The locks and dams along the Mississippi River in Wisconsin were built in the 1930s. They were rehabilitated in the 1980s and '90s, but many officials say the system needs major upgrades. But that would cost millions of dollars, with no money in sight to pay for it.
At Lock and Dam 5 in Minnesota City, a towboat from the Port of St. Louis pushes barges through the lock. Deckhands work quickly to slow the vessels down with giant ropes that are stretched to the max.
This is just one of the twenty-nine locks on the upper Mississippi River. Barges pass through the locks, delivering cargo like salt and iron to Wisconsin. Meanwhile, grains and soybeans are exported from the region off to the Gulf of Mexico and beyond. The Army Corps of Engineers began building the system in the 1930s and officials say major upgrades were needed years ago.
“My fear is that it’s going to take a major lock disaster before eyes are open and action is taken," says Congressman Ron Kind of La Crosse.
He echoes a phrase heard time and again. If a lock were to break, commodities could not be shipped up and down the river, resulting in an economic disaster.
The money for improvements has been hard to come by. First, shippers pay 20 cents for every gallon of fuel burned on the rivers. But since the 1980s, most of that money has gone to the uncompleted Olmsted Dam Project on the Ohio River. Also, Congress authorized funds a few years ago to modernize the system, but that money has never been allocated.
Some environmental groups and low tax advocates argue against pumping money into the system.
Congressman Kind says they need a better plan to keep navigation flowing.
“The Corps of Engineers who I meet with frequently, they do the best job they have with the limited resources that are available to them," Kind says. "But it’s basically gum, scotch tape, and paste right now to keep it functioning.”
The Army Corps of Engineer’s St. Paul District commander, Colonel Michael Price, says he’s concerned about the Corps’ decreasing budget and the aging equipment.
“What could happen in the future is that infrastructure could fall into the river?" he asks. "We saw it last year, some of the infrastructure has fallen into the river, then we have to fix it.”
A lock wall in Minnesota fell into the river after a towboat hit it, resulting in unexpected costs. Also, agriculture and construction material shipments were held up for days this year near St. Louis after a lock broke.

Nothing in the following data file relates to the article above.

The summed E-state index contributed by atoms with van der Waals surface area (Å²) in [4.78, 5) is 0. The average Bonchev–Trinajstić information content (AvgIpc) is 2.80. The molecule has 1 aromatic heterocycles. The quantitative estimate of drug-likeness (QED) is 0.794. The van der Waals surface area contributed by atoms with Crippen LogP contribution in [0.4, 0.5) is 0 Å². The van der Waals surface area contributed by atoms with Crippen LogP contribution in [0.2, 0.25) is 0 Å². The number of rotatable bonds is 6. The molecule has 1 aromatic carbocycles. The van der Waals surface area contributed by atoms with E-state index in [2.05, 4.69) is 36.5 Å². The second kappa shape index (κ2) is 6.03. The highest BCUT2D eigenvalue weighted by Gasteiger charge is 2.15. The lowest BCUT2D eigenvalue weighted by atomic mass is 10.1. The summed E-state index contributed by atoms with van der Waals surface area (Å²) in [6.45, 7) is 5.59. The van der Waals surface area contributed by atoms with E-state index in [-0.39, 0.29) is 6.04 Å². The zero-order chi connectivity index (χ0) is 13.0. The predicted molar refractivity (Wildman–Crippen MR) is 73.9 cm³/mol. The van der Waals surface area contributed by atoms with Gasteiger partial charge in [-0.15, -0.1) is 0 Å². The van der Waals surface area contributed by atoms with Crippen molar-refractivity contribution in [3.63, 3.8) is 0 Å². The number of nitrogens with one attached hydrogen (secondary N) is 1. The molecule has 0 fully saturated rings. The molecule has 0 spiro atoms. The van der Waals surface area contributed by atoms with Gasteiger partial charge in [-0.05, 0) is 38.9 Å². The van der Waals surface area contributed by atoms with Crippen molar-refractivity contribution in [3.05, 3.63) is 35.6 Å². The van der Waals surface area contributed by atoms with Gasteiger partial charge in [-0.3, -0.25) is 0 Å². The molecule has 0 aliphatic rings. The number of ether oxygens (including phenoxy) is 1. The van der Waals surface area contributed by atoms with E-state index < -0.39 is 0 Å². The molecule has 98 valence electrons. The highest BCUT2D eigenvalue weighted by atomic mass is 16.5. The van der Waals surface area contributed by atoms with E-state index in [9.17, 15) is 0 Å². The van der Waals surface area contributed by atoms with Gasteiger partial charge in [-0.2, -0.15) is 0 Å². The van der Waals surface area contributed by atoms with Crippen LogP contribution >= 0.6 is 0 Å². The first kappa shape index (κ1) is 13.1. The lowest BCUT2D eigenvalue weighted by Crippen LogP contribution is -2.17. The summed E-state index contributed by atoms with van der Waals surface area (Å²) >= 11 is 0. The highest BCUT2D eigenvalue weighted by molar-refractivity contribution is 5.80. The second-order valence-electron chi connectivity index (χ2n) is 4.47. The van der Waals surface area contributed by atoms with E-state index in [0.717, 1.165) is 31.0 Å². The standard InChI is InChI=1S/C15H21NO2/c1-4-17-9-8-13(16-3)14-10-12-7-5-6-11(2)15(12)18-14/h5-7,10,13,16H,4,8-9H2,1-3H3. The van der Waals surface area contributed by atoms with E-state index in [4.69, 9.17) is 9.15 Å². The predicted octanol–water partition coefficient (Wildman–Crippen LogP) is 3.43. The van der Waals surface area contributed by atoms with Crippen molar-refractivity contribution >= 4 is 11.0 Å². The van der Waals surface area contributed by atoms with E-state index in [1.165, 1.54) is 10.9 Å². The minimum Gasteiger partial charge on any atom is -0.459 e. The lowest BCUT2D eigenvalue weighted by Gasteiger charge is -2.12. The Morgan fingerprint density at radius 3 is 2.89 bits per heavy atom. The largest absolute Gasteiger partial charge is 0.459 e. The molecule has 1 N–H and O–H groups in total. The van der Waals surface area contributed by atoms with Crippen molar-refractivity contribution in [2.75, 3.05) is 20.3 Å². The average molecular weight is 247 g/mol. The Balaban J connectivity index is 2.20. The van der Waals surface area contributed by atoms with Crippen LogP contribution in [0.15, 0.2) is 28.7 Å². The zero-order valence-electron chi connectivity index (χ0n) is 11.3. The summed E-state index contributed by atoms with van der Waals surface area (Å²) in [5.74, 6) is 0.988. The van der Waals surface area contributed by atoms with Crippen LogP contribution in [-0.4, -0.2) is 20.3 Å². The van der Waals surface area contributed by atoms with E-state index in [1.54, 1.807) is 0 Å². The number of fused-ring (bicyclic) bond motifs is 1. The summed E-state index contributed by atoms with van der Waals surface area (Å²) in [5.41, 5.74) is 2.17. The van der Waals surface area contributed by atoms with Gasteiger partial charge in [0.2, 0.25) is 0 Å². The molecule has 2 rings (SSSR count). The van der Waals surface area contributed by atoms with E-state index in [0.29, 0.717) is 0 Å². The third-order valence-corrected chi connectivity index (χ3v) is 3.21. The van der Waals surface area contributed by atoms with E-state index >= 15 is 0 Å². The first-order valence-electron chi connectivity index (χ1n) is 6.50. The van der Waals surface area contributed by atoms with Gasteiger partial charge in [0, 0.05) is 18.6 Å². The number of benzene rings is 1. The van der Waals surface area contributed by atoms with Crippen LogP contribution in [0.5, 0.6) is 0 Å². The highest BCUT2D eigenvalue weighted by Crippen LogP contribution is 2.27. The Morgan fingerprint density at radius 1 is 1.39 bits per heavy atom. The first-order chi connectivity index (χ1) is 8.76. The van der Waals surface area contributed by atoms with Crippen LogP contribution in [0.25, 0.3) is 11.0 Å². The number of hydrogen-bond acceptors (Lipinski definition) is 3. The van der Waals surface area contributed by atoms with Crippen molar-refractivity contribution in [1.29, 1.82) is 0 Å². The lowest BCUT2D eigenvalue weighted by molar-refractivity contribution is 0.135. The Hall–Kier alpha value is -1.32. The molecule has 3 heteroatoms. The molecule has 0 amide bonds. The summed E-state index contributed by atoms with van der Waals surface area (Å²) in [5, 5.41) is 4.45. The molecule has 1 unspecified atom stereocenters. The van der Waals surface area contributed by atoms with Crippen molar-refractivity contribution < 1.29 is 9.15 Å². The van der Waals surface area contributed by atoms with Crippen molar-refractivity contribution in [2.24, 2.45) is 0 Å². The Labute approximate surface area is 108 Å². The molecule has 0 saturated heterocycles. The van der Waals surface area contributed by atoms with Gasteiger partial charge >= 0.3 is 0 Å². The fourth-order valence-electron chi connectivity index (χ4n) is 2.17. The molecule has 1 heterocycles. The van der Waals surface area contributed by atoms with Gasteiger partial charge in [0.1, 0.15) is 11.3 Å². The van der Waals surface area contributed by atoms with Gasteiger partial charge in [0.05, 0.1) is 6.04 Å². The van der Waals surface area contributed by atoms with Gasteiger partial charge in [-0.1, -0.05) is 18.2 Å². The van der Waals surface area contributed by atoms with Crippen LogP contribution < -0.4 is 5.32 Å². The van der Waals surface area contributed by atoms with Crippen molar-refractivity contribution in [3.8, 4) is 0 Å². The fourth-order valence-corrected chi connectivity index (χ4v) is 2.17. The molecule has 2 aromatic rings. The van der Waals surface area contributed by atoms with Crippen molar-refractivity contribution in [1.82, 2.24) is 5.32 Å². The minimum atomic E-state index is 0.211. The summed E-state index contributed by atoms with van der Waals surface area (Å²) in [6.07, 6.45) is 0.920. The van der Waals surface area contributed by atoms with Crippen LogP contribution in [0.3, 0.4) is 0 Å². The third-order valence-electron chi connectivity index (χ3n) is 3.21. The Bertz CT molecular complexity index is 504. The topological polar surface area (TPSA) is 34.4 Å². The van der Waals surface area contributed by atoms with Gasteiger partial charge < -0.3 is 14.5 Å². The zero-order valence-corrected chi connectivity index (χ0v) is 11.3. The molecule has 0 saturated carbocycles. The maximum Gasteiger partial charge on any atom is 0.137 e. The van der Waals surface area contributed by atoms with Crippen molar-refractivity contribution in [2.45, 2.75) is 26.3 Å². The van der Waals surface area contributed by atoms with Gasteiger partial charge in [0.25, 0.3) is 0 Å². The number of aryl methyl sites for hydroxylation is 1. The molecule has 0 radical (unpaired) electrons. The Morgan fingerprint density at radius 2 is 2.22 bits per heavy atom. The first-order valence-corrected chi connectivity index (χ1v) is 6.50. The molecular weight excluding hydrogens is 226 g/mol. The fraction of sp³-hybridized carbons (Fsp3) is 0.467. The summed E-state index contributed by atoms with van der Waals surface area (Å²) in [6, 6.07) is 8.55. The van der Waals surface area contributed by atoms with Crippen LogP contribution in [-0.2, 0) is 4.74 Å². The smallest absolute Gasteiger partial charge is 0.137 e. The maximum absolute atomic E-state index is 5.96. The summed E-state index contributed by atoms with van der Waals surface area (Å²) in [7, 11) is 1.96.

At the Port of La Crosse, towboats zip back and forth, moving barges filled with mounds of salt and coal. From inside the wheelhouse of a switch boat, Brennan Marine Chief Operating Officer Kent Pehler looks around the port.
“Right over here to our starboard, we have the Cargill grain elevator," he says. "They ship about 12-14 million bushels a year out of the Port of La Crosse.”
That’s grain that was harvested within 160 miles of La Crosse. It’ll head down the Mississippi River, pass through the lock system, and head off to world markets. But Pehler and many others connected to the river shipping industry say they fear the day when shipping will come to a halt. He says that would affect farmers economically.
“If the farmer does not have access to his world markets or he cannot get his commodity there to be competitive, it’s going to impact his communities," he says.
Plus, Pehler says, if products can’t be shipped by barge, they’ll move by train or truck. But that’s more expensive and the cost would be passed on to consumers.
Earlier this year, a bipartisan House bill backed by the shipping industry was introduced. River shippers would pay a higher gasoline tax in order to complete more projects. Congressman Kind’s spokeswoman says he’s signing on as a cosponsor this week, making him the only Wisconsin lawmaker to support it so far.
A bipartisan Senate version is in the works, but so far, neither of Wisconsin's senators have backed it.